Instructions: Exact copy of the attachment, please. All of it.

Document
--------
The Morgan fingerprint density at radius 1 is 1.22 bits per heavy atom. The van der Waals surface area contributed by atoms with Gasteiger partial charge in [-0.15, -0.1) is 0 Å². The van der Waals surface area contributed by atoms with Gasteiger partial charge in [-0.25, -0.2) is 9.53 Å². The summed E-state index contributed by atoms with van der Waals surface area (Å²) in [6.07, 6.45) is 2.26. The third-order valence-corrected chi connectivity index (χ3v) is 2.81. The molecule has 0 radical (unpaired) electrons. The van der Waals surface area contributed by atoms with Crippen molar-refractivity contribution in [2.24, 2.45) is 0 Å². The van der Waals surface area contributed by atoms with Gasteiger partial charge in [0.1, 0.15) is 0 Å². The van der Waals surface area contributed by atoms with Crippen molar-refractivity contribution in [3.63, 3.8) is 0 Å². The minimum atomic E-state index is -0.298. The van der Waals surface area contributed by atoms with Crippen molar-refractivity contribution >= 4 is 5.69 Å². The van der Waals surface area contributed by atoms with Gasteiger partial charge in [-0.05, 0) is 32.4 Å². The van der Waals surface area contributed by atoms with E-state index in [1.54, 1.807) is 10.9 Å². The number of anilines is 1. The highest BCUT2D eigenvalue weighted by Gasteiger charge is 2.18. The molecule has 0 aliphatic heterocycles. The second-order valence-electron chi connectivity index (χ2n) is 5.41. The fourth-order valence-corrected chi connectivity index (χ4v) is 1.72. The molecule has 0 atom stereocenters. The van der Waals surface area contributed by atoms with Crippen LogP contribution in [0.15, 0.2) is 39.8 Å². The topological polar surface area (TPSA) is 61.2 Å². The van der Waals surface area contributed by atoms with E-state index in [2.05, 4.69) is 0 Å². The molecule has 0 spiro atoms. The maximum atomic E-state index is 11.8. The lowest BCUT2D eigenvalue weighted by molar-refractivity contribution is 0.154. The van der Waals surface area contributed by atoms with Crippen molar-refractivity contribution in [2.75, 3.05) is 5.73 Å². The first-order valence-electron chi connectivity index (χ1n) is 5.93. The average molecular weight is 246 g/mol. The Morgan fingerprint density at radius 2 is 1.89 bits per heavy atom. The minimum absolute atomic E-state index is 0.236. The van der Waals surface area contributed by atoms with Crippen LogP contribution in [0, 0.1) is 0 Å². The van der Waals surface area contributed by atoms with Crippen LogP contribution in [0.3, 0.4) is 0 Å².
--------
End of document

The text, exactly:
The Morgan fingerprint density at radius 1 is 1.22 bits per heavy atom. The van der Waals surface area contributed by atoms with Gasteiger partial charge in [-0.15, -0.1) is 0 Å². The van der Waals surface area contributed by atoms with Gasteiger partial charge in [-0.25, -0.2) is 9.53 Å². The summed E-state index contributed by atoms with van der Waals surface area (Å²) in [6.07, 6.45) is 2.26. The third-order valence-corrected chi connectivity index (χ3v) is 2.81. The molecule has 0 radical (unpaired) electrons. The van der Waals surface area contributed by atoms with Crippen molar-refractivity contribution in [2.24, 2.45) is 0 Å². The van der Waals surface area contributed by atoms with Gasteiger partial charge in [0.1, 0.15) is 0 Å². The van der Waals surface area contributed by atoms with Crippen molar-refractivity contribution in [3.63, 3.8) is 0 Å². The minimum atomic E-state index is -0.298. The van der Waals surface area contributed by atoms with Crippen molar-refractivity contribution >= 4 is 5.69 Å². The van der Waals surface area contributed by atoms with Gasteiger partial charge in [-0.05, 0) is 32.4 Å². The van der Waals surface area contributed by atoms with E-state index in [1.54, 1.807) is 10.9 Å². The number of anilines is 1. The highest BCUT2D eigenvalue weighted by Gasteiger charge is 2.18. The molecule has 0 aliphatic heterocycles. The second-order valence-electron chi connectivity index (χ2n) is 5.41. The fourth-order valence-corrected chi connectivity index (χ4v) is 1.72. The molecule has 0 atom stereocenters. The van der Waals surface area contributed by atoms with Crippen LogP contribution in [0.15, 0.2) is 39.8 Å². The topological polar surface area (TPSA) is 61.2 Å². The van der Waals surface area contributed by atoms with E-state index in [2.05, 4.69) is 0 Å². The molecule has 0 spiro atoms. The maximum atomic E-state index is 11.8. The lowest BCUT2D eigenvalue weighted by molar-refractivity contribution is 0.154. The van der Waals surface area contributed by atoms with Crippen molar-refractivity contribution in [2.75, 3.05) is 5.73 Å². The first-order valence-electron chi connectivity index (χ1n) is 5.93. The average molecular weight is 246 g/mol. The Morgan fingerprint density at radius 2 is 1.89 bits per heavy atom. The minimum absolute atomic E-state index is 0.236. The van der Waals surface area contributed by atoms with Crippen LogP contribution in [0, 0.1) is 0 Å². The van der Waals surface area contributed by atoms with Crippen LogP contribution in [0.3, 0.4) is 0 Å².